The new variant of COVID-19 virus detected first in South Africa and designated as a ‘variant of concern’ Omicron’ by the World Health Organization in November 2021 has caused even greater concern among pregnant and lactating mothers. The virus has a large number of mutations (32) in the spike proteins of SARS-CoV-2 of lineage B. 1.1. 529. It is highly infectious and rapidly spreads among the contacts. It spreads like a wild fire with number of cases almost doubling every 2-3 days. United Kingdom, the omicron variant accounts for over 25% of new cases. Its incidence has risen to this figure from 0 within a period of 3 weeks. It is predicted to the most dominant variant within the next few days. It is similarly spreading in America and Canada, and some other Western countries. The number is also increasing in India even though it continues to rise every day.

Unlike the previous Delta variant which caused wide-spread world-wide damage including in India, the omicron variant infection is much less damaging. The clinical manifestations of Omicron infection have been mild in severity. Hospitalizations and deaths are extremely rare. Generally it resolves with standard treatment for the COVID-19 infection.  Data on pregnant women is not yet widely available. It is however likely that the variant infects the pregnant women more rapidly. But the disease severity remains mild as has been seen in other patients.

There are no reported effects on pregnancy. One cannot be however complacent on this account. Continued monitoring and surveillance is required to contain the damage. It will also take time to know if the Omicron infection is resistant to the currently available anti-Covid vaccines and if the re-infection and breakthrough infections with Omicron following anti-COVID vaccination can cause more severe illness or death. The data available so far clearly suggests that the severity and mortality are rare in the vaccinated people. The booster dose of vaccination has been also credited in reducing the damage due to the omicron variant.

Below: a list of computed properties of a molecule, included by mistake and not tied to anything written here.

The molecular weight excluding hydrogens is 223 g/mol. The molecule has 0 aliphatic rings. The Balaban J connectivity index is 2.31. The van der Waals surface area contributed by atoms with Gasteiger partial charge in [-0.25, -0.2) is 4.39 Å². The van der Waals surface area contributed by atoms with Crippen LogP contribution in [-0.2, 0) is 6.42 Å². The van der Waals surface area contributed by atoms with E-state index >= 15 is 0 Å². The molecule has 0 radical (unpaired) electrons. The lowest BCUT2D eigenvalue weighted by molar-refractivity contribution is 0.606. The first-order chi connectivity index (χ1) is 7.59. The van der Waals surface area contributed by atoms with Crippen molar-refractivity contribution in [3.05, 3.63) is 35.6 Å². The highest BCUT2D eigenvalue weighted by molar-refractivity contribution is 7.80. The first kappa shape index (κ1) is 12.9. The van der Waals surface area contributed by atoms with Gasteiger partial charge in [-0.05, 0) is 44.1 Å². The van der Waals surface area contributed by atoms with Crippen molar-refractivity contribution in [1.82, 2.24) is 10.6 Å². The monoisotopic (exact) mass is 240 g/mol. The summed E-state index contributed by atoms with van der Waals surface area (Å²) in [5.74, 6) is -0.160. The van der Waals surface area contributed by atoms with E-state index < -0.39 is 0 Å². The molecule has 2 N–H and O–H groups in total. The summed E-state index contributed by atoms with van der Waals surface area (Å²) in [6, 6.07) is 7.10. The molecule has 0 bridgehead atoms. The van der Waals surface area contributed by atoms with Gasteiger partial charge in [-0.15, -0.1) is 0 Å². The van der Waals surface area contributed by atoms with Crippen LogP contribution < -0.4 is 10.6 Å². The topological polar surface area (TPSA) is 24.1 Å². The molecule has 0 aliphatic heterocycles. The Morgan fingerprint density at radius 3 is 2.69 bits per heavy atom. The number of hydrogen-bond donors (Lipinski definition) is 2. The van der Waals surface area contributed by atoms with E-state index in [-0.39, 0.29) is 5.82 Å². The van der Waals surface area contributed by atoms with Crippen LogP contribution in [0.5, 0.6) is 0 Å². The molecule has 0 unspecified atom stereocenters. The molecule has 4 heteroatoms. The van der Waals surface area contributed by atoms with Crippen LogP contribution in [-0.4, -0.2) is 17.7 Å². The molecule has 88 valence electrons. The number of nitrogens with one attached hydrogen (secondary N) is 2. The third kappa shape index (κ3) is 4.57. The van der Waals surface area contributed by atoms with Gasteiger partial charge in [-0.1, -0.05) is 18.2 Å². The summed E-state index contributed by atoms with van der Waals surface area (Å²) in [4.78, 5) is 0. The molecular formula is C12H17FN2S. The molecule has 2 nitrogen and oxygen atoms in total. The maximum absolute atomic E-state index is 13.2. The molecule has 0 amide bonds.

Diagnosis of COVID infection is made with standard tests, most importantly with the molecular PCR (RT-PCR) test to obtain the virus’s genetic material from samples obtained by swabbing nose or throat. The patient need not worry about the variant and follow the prescribed treatment of the doctor. The variant can be identified in only the specialized genetic laboratories with the help of genome-sequencing. Identification of the variant is more of a public health issue than a matter of concern for an individual patient.

Management of COVID infection during pregnancy and lactation is done irrespective of the variant responsible for the infection. Subtle differences in the protocol are left to be implemented by the health personnel and medical teams. As of today, there is no major reason to get panicky. It is needless to say that we all must continue to follow the general health precautions and preventive measures. Anti-COVID vaccination is the most easily available measure which is highly effective and simple. Vaccination is however important and remains the most important step to prevent the infection as well as its severity and mortality. Vaccination during pregnancy and lactation is also recommended. Other public health measures include the continued use of face covers in the crowded areas, hand-cleaning and social distancing.